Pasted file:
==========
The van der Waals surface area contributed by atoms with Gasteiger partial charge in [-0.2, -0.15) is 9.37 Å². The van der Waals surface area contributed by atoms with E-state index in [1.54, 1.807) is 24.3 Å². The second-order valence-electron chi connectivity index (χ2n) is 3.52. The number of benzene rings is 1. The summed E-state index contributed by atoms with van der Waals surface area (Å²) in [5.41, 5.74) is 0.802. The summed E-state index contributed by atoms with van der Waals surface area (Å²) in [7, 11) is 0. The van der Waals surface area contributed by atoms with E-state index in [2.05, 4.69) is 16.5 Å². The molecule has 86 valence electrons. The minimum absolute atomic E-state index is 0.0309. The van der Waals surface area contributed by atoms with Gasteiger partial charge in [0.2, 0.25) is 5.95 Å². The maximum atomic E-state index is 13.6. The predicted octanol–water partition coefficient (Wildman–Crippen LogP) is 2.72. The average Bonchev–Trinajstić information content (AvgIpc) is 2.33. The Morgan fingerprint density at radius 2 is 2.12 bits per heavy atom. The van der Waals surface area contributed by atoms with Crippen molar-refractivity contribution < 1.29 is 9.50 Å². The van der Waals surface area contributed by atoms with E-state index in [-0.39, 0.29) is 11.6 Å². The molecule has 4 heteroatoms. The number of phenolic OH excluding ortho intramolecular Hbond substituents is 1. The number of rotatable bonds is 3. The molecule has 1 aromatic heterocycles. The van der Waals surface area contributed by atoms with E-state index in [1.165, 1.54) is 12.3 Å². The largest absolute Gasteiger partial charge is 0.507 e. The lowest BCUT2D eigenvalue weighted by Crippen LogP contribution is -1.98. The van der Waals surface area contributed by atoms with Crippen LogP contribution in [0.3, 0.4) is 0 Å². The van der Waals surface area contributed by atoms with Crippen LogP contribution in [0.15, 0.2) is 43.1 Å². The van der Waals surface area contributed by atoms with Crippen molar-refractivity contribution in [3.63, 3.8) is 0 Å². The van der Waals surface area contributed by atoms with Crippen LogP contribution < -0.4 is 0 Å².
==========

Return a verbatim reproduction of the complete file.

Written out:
The van der Waals surface area contributed by atoms with Gasteiger partial charge in [-0.2, -0.15) is 9.37 Å². The van der Waals surface area contributed by atoms with E-state index in [1.54, 1.807) is 24.3 Å². The second-order valence-electron chi connectivity index (χ2n) is 3.52. The number of benzene rings is 1. The summed E-state index contributed by atoms with van der Waals surface area (Å²) in [5.41, 5.74) is 0.802. The summed E-state index contributed by atoms with van der Waals surface area (Å²) in [7, 11) is 0. The van der Waals surface area contributed by atoms with E-state index in [2.05, 4.69) is 16.5 Å². The molecule has 86 valence electrons. The minimum absolute atomic E-state index is 0.0309. The van der Waals surface area contributed by atoms with Gasteiger partial charge in [0.2, 0.25) is 5.95 Å². The maximum atomic E-state index is 13.6. The predicted octanol–water partition coefficient (Wildman–Crippen LogP) is 2.72. The average Bonchev–Trinajstić information content (AvgIpc) is 2.33. The Morgan fingerprint density at radius 2 is 2.12 bits per heavy atom. The van der Waals surface area contributed by atoms with Crippen molar-refractivity contribution < 1.29 is 9.50 Å². The van der Waals surface area contributed by atoms with E-state index in [-0.39, 0.29) is 11.6 Å². The molecule has 4 heteroatoms. The number of phenolic OH excluding ortho intramolecular Hbond substituents is 1. The number of rotatable bonds is 3. The molecule has 1 aromatic heterocycles. The van der Waals surface area contributed by atoms with E-state index in [1.165, 1.54) is 12.3 Å². The largest absolute Gasteiger partial charge is 0.507 e. The lowest BCUT2D eigenvalue weighted by Crippen LogP contribution is -1.98. The van der Waals surface area contributed by atoms with Crippen LogP contribution in [0.3, 0.4) is 0 Å². The van der Waals surface area contributed by atoms with Crippen LogP contribution in [0.15, 0.2) is 43.1 Å². The van der Waals surface area contributed by atoms with Crippen molar-refractivity contribution in [3.63, 3.8) is 0 Å². The van der Waals surface area contributed by atoms with Crippen LogP contribution < -0.4 is 0 Å².